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Ghurahu and ors. Vs. Sheo Ratan and ors. - Court Judgment

LegalCrystal Citation
SubjectCivil
CourtAllahabad High Court
Decided On
Case NumberCivil Writ Petn. No. 5354 of 1978
Judge
Reported inAIR1981All3
ActsEvidence Act, 1872 - Sections 90
AppellantGhurahu and ors.
RespondentSheo Ratan and ors.
Appellant AdvocateS.K. Verma and ;R.N. Singh, Advs.
Respondent AdvocateRajkumar Jain and ;Syed Mohamood, Advs.
DispositionPetition allowed
Excerpt:
.....contents as well. - - he however endorsed finding of appellate authority, and accepted claim of opposite parties of co-tenancy because written statement filed by petitioner in suit under section 229b filed by opposite parties, for declaration that they were co-sirdars which abated due to enforcement of consolidation the petitioners no doubt denied that opposite parties were not of their family but it was not specifically alleged that nanhkoo was son of todi. if a document is twenty years old and the court is satisfied of its proper custody it may be presumed that signature and any other part of document which purports to be in handwriting of any particular person is in that person's handwriting, that the document was executed by the person by whom it purports to have been executed and..........by hulas who admittedly was petitioner's ancestor. in consolidation proceedings it was claimed by opposite parties that hulas's son sughar had two sons shivraj and nanhkoo and petitioners were descendants of sheorai whereas opposite parties were descendants of nanhkoo. this was denied and nanhkoo was said to be son of one todi. the entire dispute therefore was whether sughar had one or two sons. it has been found by deputy director that since 1308 fasli it were the ancestor of petitioners branch who were exclusively recorded. he however endorsed finding of appellate authority, and accepted claim of opposite parties of co-tenancy because written statement filed by petitioner in suit under section 229b filed by opposite parties, for declaration that they were co-sirdars which abated due.....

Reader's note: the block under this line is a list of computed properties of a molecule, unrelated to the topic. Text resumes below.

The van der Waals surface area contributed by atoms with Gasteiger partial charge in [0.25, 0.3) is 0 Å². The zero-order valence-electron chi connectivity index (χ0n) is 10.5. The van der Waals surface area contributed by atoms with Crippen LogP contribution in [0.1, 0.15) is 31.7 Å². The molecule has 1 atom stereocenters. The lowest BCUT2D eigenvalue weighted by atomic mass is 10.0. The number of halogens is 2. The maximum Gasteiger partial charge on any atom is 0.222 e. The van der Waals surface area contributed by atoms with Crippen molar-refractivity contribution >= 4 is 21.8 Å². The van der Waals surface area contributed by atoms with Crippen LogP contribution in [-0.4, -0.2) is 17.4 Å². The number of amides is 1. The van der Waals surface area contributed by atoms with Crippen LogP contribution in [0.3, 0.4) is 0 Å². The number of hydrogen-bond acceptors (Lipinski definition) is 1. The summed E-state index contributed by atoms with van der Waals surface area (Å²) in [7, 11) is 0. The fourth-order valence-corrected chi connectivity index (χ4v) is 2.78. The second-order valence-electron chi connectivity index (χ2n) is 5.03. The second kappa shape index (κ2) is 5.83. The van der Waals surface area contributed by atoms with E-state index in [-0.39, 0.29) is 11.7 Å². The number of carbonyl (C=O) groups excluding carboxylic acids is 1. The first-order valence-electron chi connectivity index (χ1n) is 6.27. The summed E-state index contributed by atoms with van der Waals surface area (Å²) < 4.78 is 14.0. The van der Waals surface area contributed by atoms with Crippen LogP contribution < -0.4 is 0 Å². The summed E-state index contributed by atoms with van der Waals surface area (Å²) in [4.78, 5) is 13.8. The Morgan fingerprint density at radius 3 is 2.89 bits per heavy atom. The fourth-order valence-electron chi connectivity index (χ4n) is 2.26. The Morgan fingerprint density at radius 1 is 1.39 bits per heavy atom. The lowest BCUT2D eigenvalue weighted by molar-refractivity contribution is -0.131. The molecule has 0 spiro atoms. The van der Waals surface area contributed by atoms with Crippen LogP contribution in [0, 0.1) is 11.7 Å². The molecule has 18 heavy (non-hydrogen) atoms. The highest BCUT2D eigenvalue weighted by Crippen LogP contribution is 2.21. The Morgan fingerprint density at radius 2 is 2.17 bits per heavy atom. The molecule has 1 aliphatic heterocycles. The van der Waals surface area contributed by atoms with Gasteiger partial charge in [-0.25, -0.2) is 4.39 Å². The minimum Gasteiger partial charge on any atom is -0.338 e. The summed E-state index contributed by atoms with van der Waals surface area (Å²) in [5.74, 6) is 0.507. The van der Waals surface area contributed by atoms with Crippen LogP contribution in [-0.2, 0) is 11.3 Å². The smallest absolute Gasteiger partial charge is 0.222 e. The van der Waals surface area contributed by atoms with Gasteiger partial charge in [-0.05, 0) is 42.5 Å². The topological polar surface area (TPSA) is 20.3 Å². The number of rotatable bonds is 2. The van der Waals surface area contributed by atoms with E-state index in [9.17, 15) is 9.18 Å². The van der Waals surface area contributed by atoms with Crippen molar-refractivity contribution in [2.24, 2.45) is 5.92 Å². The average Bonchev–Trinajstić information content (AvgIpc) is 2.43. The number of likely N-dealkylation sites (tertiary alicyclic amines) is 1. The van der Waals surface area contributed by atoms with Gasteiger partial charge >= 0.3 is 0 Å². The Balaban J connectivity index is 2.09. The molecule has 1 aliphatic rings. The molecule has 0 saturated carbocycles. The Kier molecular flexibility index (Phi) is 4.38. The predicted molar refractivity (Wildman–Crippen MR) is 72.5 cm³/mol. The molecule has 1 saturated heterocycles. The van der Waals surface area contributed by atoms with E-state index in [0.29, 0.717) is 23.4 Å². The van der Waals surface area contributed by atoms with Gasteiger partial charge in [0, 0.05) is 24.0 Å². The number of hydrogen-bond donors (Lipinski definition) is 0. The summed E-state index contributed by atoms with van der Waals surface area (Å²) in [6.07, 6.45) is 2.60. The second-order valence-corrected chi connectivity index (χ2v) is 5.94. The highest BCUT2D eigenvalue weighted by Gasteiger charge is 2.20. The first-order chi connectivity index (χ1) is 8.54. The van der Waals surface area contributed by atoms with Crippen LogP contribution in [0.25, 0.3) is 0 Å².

Judgment:
ORDER

R.M. Sahai, J.

1. Land in dispute was acquired by Hulas who admittedly was petitioner's ancestor. In consolidation proceedings it was claimed by opposite parties that Hulas's son Sughar had two sons Shivraj and Nanhkoo and petitioners were descendants of Sheorai whereas opposite parties were descendants of Nanhkoo. This was denied and Nanhkoo was said to be son of one Todi. The entire dispute therefore was whether Sughar had one or two sons. It has been found by Deputy Director that since 1308 Fasli it were the ancestor of petitioners branch who were exclusively recorded. He however endorsed finding of appellate authority, and accepted claim of opposite parties of co-tenancy because written statement filed by petitioner in suit under Section 229B filed by opposite parties, for declaration that they were co-sirdars which abated due to enforcement of consolidation the petitioners no doubt denied that opposite parties were not of their family but it was not specifically alleged that Nanhkoo was son of Todi. He further did not find any truth in statement of Musafir examined on behalf of petitioner that petitioner and opposite parties were members of different family and that the land was settled solely with petitioner's ancestor. The basic reason however for accepting opposite party's claim was recital in two mortage deeds dated 27-12-10 and 7-8-27 describing Nanhkoo as son of Sughar and Sheoamber as son of Sheorai.